Ok- now about the food. My parents, Ryan's parents, and Ryan and I all ate at Zinc Brasserie to celebrate a weekend home, wedding plans and because we're all going to be a big happy family soon! :) Our waitress was really nice and helpful, their late spring menu was full of choices and then there was a chalkboard full of specials they change daily. Zinc also has a great list of cocktails so after we ordered the cocktail and wine, we were ready to order.

I started with the ruby red beets and blood orange salad, which was AMAZING. I have been really loving beets lately so once I saw this salad on the menu, it was a done deal. For some reason as a child and until about 6 mos. ago I never liked beets. Maybe it's because my mom used to eat them cottage cheese and that I thought that was weird or maybe it's their very deep, dark purple color that turned me off, but man have I been missing out!! Beets are so good for you and so tasty. But, I digress.. The salad was really good, the combination of the rich goat cheese truffles with the tartness of the blood oranges and the sweetness of the beats was a heavenly symphony on my taste buds. I think I could have just ate like 3 plates of that salad for dinner but I finished my salad very satisfied and excited for my dinner.

For dinner I ordered one of the specials which I believe may have been an appetizer.. I chose the mussels in a white wine sauce with a spicy sauce in the broth. The mussels were delicious and the broth was very light with a few cherry tomatoes for color and a wonderful sweetness. It all worked so well with the flavor of the mussels. I really liked the spicy kick in the sausage and it provided a little extra something special and spicy to my meal.

Here are Ryan's salad and dinner. He might make an addition to the post and talk about it. I know his salad was something a little different for him and he also chose seafood which is not the norm for Ryan but he thoroughly enjoyed them both.

I definitely recommend Zinc Brasserie to anyone from Sandusky or just passing through. It is a great restaurant with a nice atmosphere and when you walk outside, the view is beautiful (the photo at the top is the view). I also recommend taking a walk around downtown before or after your done. Sandusky is a great city and the more people who spend time downtown the more it will grow in to the great city it has so much potential to be.

Sunday, July 6, 2008

Best Burger on the East Side of Cincinnati

A good burger is one of those foods that I just crave sometimes. I have a couple of favorites in my little corner of Cincinnati. I think they are the best:

- Zip's Cafe, Mt. Lookout Square. They have won Best Burger awards from all the local publications several times and for good reason. Their burgers are simple and delicious. Not too big, not too small. The toppings are pretty standard: lettuce, tomato, onion, pickle, catsup, mustard, mayo. I get mine with everything except the mayo. There isn't a lot of variety: Zip Burger, Zip Burger with Cheese, Double Zip Burger. They also have a girth burger that includes a split mettwurst with the burger, I haven't gotten that one... yet. (I think they have some sort of veggie or turkey "burger", but I don't count those as burgers, they are more like gross sandwiches). Anyway, with such a high quality of burger you don't need much else. It is my favorite burger in Cincinnati, hands down and thats mainly because of its taste and simplicity. Also, they have great chili and you can wash it all down with good selection of beers on tap. Usually a Great Lakes variety and a 7 or 8 English or Irish beers. Or cheap megapitchers of Bud Light. Zip's has a great atmosphere. Its a dark tavern, casual place. There is a toy train that goes around the restaurant along the top of the walls. There is a small bar in the back, "The Code Room", that you might not even know was there unless you are from around here. In the bar there is a huge plasma tv with HD service- seems out of place in this comfortable place- but I love it. When I first moved out to Cincinnati, before I had cable, I would hang out with the bartenders and watch baseball all day and night there. Zip's is one of the places I will miss the most when I leave Cincinnati.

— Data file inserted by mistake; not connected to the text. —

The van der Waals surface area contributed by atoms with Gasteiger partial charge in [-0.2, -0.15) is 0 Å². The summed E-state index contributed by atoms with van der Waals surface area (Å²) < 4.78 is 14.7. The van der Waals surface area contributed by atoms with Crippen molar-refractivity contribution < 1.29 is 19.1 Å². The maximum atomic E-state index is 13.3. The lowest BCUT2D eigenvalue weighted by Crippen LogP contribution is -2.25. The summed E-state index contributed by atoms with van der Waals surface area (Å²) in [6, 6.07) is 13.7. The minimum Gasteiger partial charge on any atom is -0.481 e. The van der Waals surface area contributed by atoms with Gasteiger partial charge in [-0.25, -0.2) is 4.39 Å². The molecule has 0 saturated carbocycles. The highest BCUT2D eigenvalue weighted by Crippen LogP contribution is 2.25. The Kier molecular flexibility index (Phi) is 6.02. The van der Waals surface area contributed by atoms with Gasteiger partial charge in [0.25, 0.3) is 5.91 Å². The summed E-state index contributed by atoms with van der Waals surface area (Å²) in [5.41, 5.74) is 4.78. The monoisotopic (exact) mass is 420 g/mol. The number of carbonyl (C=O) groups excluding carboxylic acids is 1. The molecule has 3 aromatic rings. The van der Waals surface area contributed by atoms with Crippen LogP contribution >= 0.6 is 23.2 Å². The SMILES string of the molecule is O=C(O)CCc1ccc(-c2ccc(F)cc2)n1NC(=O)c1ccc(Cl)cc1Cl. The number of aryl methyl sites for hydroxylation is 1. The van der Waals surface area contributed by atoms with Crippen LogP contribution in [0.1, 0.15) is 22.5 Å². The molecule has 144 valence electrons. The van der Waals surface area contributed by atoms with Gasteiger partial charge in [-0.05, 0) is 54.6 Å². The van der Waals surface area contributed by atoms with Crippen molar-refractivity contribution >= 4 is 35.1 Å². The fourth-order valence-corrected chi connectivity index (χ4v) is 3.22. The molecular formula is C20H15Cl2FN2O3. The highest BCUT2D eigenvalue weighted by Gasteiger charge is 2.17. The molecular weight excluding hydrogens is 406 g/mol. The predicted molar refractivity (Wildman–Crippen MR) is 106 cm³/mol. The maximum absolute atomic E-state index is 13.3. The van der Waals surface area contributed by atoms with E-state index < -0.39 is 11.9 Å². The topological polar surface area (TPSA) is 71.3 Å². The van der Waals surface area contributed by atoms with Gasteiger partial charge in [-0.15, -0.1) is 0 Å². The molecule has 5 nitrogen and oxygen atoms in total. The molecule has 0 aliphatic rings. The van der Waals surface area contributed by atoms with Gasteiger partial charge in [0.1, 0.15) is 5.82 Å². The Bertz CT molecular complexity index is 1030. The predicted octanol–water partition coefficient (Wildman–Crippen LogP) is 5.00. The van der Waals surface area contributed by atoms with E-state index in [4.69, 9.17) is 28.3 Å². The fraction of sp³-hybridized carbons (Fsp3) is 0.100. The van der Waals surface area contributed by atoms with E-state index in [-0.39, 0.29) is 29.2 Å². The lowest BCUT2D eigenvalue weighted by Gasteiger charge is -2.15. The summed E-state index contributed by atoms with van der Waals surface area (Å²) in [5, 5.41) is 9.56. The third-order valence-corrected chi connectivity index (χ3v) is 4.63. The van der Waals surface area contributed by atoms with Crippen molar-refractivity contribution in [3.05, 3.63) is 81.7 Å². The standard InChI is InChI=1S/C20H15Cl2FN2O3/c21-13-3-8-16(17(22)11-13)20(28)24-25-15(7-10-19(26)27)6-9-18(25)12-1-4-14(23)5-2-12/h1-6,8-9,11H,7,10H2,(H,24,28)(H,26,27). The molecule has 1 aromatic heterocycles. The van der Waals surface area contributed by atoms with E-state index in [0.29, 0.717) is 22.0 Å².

- Arthur's Cafe, Hyde Park Square. Arthur's is a great place to go with a group of friends for food and drinks. They always have cheap pitchers of beer. The outside patio is perfect for a summer evening, but be prepared to wait for a table outside. Sundays, Mondays and Tuesdays are Burger Madness nights. You can get a burger with any and all toppings. The options include jalepenos, grilled onions, mushrooms, a bunch of different cheeses, chili, and anything else you would normally put on a burger. Its a good deal. The atmosphere, inside or outside is very casual. I don't know what a "neighborhood bar" really means, but this is it.

- Terry's Turf Club, Linwood. I've only been to Terry's once, but it is in the running for Best Burger on the East Side. The atmosphere is like a weird 50's diner with all kinds of neon signs and decor. It tries hard to be overly casual with overly exotic, yet small, menu. I like the concept, and I think eventually it will get better. I got a burger with burgundy wine with wild mushrooms and truffles. It was tasty, very home-made tasting. Very greasy. I liked it fine. I would like to try the foie gras on my burger and maybe the goat cheese. The beer selection was great. It included a small variety of Bavarian-style brews. I forgot the name brand, but I had a light wheat heffeweizen style. There was a lot of texture and flavor. The burgers were served on a paper plate and the only knife was a large chef knife borrowed from the kitchen. This is why it seemed to be trying too hard to be casual. A real plate and silverwear would have been better. Overall, I will go back, and probably soon. After writing this post, I'm hungry for a burger.

Runners Up:
- Hyde Park Tavern, Oakley Pub and Grill

Stay away from:
- Mt. Lookout Tavern, Mulligan's